HEADQUARTERS DEPARTMENT OF THE POTOMAC,
Arlington, September 12, 1862.
General BIRNEY, Commanding, Seminary:
General Grover is ordered to relieve you, but you will move without waiting for his troops, leaving a staff officer to point out to him the ground now occupied by you. You will please assume command of all troops within your lines, except the garrisons of the forts. There is a cavalry brigade near Fort Blenker. Please direct the commanding officer to send three mounted orderlies to report to General Slough, military governor of Alexandria.
Chief of Staff.
ALEXANDRIA, VA., September 12, 1862.
General Halleck's Headquarters:
I have received no order from any source to retain any portion of the troops outside of Alexandria, lately under my command. General Grover consents that I may use the Thirty-third Massachusetts for a short time, and until I can have assigned me other troops. Will you please send me a regiment, for, without one, Alexandria will soon be in the control of drunken stragglers, as I have not force enough without to prevent.
JNumbers P. SLOUGH.
WASHINGTON, D. C., September 12, 1862.
The following is a copy of Associated Press report, dated Baltimore, 12th:
Last evening, at 7.30 o'clock, the rebels made a cavalry raid into Westminster, about 500, with two pieces of artillery. As they charged through the village, discharged their pistols on unarmed citizens on the street. C. W. Willister, district attorney, seeing rebels coming, made for the railroad, and, after proceeding about 1 mile, met train from Baltimore, which, on his information, returned immediately. There was at Union Bridge a train of the Western Maryland Railroad (locomotive and two cars), which should have arrived at Westminster at 5 o'clock this morning, and in this city at 8 o'clock. This train has probably been captured. Federals occupied New Market, on Baltimore and Ohio Railroad, 10 miles from Frederick, yesterday.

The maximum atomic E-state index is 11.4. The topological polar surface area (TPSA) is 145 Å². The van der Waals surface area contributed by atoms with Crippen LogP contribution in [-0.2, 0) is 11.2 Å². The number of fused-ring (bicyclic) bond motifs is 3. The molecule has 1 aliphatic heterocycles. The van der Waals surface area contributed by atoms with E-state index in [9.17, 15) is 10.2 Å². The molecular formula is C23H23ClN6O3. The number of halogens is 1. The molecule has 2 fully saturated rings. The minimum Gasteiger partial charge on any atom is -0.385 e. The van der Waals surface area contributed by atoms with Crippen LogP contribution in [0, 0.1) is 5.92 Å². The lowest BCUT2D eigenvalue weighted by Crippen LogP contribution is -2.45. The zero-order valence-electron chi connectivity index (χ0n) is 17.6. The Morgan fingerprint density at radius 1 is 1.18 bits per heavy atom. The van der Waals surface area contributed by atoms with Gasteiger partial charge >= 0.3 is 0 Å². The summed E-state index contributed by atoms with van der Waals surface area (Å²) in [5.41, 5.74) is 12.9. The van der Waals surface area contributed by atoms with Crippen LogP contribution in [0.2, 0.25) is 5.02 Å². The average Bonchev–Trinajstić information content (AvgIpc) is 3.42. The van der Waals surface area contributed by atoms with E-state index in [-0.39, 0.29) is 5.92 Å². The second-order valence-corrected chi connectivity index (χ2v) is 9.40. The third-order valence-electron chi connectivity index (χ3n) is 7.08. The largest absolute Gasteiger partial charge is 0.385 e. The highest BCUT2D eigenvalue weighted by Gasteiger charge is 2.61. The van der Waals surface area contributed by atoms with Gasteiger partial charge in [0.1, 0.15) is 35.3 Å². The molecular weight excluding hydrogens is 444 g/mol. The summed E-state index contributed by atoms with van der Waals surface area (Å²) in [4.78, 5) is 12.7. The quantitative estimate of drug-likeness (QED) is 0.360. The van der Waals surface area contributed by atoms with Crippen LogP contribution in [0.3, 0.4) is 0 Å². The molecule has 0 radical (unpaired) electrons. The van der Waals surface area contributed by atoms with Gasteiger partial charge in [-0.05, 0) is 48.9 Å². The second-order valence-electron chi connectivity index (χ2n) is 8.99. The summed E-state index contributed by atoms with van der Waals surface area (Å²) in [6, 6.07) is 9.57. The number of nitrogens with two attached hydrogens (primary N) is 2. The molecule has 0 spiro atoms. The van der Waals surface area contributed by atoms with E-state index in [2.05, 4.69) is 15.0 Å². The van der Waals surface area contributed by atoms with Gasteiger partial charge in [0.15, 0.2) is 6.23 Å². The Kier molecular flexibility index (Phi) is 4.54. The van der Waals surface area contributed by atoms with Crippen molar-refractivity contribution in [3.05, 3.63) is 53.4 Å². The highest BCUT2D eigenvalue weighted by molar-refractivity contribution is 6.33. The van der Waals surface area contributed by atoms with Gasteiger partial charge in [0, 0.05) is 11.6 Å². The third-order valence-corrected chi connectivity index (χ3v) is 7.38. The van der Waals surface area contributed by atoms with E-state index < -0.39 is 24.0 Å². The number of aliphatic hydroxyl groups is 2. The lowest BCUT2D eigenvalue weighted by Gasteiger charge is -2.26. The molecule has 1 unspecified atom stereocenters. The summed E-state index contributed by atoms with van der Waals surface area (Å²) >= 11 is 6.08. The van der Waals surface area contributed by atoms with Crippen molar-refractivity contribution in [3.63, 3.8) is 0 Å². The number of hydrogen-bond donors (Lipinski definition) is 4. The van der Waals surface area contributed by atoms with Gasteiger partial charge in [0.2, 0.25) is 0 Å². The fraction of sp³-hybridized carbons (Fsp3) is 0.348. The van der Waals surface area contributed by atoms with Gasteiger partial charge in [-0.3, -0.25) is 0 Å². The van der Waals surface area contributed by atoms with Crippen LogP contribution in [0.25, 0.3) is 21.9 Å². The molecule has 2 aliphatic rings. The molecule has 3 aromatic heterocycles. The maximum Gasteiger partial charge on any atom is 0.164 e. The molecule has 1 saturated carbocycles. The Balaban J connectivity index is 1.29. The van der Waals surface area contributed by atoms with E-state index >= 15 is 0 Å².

September 12, 1862-2.30 p. m.
General HALLECK, General-in-Chief:
You can put any of my troops under McClellan's command. They are all on the railroad, in detachments and regiments. I have two regiments at the Relay House, one at Ellicott's Mills, one at Elysville, perhaps 7,000 or 8,000 at Harper's Ferry, and two regiments and a battery at Martinsburg. They may abe in his neighborhood, and you can give him authority to use them as you or he may deem proper. I have no available troops except those posted on different railroads.
JOHN E. WOOL,